April 26, 2017

Nothing gets the job done quite as nicely as an 8 × 10 bass cab.

Victor
Victor

April 26, 2017

I never thought about any of these, but I did get a rig consisting of a cabinet stacked with a 2 × 12 and about 400 watts. Your right the bass needs a wall of sound, the height allows me to hear myself. I don’t like to plug in to a PA in a small to Medium small venue and yes, I like the low end.

Doug Anderson
Doug Anderson

April 25, 2017

I have a PB 500 that’s still kicking ass after 20 + years. It’s a great product. I’ve added another whisper fan to keep it cool in its rack. I also have and use my FS 36 with it.
My problem is that the cord isn’t long enough to go from my rig to my placement on stage. I’ve tried using a standard XLR cable as an extension with no luck so I figured it’s wired differently.
Do you have an extension for this or can I order one from you, or could you send me a wiring diagram so I can get one made?
Thanks guys! I ’ve tried calling and left three messages with no call back. Please let me know.

Larry Thomas
Larry Thomas

April 25, 2017

Great information. That’s the rule that I’ve always lived by.

Scott Ritter
Scott Ritter

April 25, 2017

Yep, that’s it!
a bassist.

ERIC B.
ERIC B.

April 25, 2017

I like this rig what hook up is this? I am in need of a rig and about to make a purchase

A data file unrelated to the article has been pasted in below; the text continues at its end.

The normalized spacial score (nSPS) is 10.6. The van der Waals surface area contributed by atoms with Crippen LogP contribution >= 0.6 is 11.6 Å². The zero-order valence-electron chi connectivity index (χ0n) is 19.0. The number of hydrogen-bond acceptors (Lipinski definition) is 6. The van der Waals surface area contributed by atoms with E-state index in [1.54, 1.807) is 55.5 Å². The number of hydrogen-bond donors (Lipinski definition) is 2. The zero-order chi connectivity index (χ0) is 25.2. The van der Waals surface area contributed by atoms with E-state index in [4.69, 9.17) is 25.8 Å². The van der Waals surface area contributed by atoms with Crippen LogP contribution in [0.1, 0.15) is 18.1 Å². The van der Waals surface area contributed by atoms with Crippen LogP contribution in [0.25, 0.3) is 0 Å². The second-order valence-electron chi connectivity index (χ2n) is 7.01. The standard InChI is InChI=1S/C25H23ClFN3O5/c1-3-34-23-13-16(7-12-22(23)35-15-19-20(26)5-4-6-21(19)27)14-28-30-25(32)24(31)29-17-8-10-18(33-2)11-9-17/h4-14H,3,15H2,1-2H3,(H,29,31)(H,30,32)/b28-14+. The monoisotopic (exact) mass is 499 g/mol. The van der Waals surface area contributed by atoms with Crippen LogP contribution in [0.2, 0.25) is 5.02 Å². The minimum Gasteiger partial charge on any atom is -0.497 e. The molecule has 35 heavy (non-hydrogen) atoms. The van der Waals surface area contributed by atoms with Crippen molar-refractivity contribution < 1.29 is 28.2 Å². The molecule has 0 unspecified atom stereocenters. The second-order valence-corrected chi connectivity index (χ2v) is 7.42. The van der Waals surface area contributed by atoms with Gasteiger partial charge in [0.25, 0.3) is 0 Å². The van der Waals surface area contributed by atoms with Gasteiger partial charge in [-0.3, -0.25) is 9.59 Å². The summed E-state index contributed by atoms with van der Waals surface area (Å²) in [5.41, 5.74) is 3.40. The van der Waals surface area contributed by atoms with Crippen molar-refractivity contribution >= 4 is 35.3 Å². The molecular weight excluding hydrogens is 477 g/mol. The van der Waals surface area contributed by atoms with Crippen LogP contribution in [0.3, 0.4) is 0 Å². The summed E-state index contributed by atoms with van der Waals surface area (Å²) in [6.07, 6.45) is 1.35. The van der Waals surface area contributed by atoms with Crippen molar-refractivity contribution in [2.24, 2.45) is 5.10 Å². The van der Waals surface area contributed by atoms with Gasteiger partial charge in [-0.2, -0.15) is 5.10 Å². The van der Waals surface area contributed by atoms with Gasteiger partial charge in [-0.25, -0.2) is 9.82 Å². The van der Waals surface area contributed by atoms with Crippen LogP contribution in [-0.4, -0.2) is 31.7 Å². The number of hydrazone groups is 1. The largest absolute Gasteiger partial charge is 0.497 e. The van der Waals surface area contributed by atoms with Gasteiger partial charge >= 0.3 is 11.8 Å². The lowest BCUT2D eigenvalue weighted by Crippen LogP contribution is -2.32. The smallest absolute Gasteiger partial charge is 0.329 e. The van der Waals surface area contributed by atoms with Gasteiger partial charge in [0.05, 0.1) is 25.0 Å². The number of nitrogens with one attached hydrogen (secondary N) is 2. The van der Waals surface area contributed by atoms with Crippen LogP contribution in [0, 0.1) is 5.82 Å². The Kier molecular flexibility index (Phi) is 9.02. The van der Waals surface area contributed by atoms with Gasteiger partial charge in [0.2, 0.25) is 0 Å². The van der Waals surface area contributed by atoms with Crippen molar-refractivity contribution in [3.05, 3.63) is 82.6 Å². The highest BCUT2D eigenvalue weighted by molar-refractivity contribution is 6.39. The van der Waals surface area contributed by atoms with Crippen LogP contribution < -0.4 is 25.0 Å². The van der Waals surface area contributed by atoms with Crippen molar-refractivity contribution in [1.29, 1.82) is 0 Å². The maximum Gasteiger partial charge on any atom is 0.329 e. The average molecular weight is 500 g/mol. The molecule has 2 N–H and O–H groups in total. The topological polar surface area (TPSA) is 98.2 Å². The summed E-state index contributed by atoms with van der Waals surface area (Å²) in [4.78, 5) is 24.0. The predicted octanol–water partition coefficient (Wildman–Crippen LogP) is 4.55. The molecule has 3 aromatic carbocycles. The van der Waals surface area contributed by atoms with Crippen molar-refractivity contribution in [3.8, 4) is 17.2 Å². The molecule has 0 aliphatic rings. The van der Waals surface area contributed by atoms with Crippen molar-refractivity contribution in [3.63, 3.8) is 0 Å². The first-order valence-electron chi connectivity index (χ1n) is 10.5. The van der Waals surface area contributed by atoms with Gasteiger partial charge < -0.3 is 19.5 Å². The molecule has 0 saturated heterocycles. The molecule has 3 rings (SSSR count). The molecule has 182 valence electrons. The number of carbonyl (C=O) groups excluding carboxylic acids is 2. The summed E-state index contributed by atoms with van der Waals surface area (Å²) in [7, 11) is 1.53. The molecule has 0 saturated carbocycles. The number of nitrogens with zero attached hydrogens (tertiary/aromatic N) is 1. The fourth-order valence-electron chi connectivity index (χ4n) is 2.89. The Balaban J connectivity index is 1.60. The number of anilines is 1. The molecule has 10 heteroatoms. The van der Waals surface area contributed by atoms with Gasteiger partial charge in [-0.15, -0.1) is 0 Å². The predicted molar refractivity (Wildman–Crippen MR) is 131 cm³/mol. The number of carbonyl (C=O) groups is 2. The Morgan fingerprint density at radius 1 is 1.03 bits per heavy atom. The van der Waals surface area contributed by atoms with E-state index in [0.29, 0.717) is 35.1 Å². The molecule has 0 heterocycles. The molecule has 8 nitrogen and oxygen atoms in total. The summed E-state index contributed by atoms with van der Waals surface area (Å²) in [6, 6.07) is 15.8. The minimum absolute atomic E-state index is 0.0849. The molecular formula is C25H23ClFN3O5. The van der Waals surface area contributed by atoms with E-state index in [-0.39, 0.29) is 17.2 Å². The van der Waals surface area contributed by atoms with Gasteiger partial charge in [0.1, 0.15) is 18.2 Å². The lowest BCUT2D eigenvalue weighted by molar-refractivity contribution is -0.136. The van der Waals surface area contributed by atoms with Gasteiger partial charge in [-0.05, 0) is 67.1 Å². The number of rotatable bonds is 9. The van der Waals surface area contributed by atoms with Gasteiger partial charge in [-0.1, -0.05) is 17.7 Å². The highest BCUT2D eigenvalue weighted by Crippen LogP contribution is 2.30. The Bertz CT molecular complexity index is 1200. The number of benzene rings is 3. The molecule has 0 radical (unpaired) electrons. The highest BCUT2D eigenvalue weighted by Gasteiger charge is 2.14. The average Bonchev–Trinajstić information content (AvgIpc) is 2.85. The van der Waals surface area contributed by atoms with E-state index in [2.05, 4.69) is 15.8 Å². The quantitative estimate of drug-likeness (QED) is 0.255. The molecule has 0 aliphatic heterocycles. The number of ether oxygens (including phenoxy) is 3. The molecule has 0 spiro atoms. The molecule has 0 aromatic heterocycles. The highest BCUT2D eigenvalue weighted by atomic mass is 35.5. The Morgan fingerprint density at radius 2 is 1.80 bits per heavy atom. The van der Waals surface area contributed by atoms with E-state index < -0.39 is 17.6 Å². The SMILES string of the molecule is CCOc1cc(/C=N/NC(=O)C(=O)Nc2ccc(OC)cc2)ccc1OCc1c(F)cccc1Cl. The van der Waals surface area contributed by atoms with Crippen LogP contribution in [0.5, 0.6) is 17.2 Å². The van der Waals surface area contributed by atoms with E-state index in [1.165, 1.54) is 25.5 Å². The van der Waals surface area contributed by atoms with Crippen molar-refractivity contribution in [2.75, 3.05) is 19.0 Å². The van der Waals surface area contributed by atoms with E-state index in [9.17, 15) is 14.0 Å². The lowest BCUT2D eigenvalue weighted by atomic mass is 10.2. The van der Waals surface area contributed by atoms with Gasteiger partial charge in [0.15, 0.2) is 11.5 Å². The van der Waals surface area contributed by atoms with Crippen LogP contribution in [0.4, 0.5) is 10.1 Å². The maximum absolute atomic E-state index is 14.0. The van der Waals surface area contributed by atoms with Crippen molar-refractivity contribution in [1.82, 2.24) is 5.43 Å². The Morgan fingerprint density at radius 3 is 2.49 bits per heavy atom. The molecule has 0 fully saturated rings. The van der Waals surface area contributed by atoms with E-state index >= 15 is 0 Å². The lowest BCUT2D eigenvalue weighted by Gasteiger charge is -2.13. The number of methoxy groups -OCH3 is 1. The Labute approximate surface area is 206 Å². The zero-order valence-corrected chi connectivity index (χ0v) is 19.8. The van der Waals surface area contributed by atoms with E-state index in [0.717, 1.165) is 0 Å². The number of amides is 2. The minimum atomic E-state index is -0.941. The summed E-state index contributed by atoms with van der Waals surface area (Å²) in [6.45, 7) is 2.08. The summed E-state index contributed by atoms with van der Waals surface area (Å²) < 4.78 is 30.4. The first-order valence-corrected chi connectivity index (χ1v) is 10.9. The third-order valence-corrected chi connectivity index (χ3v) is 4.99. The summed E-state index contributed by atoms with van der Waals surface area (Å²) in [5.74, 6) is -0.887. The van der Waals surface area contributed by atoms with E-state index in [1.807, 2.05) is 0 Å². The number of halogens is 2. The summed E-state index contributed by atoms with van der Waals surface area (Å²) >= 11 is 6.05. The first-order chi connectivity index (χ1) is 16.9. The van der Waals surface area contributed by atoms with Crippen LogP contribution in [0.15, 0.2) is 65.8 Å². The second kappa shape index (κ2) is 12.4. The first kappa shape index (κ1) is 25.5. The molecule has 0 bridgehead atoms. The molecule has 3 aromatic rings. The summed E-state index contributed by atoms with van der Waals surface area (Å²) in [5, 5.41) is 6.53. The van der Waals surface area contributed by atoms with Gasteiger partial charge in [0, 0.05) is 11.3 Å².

Dave walker
Dave walker

April 25, 2017

Thanks for this article. I’d like to email it to my band mates of 39 years.

mark
mark

April 25, 2017

Amen! Exactly what I tell folks.

Neil Preston
Neil Preston

April 25, 2017

One thing not mentioned – the sensitivity of human hearing drops off rapidly at low frequencies (below about 200 Hz.). This means that much greater power levels and volume of air motion are required to produce a level of perceived loudness near that of the rest of the band. Higher power levels require bigger amplifiers, and more volume of air motion require larger speakers.

Refer to the equal-loudness contours at https://en.wikipedia.org/wiki/Equal-loudness_contour . Using the 60 phon line at 1 KHz for reference (60 dB SPL) and comparing it to 60 phon apparent loudness at 100 Hz requires an SPL to 80 dB, an increase of 20 dB. Using the same speaker to increase the SPL by 20 dB requires 100 times as much power at 100 Hz as is required at 1000 Hz.

Equal loudness at 50 Hz requires approximately 94 dB SPL, or an increase of 34 dB, or over 2000 times as much power as at 1000 Hz.

Keep in mind that 60 phons is the same perceived loudness at 1 KHz as 60 dB SPL, but most live concerts have SPL levels of 100 dB or louder. The difference in sensitivity is not as great at such levels, but 100 phons at 50 Hz still requires 20 dB greater SPL (100 times the power) and 20 Hz requires 30 dB (1000 times the power).

So you really can’t have too much power in a bass rig at concert volume levels.

Ray Davis
Ray Davis

April 25, 2017

This is right on the money. Well done.

David
David

April 25, 2017

Whatever happened to your BRX 2×12 bass cabinets? I’m sure they sounded great are they still made? What kind of responses did you get from people that bought them? How about running two of them?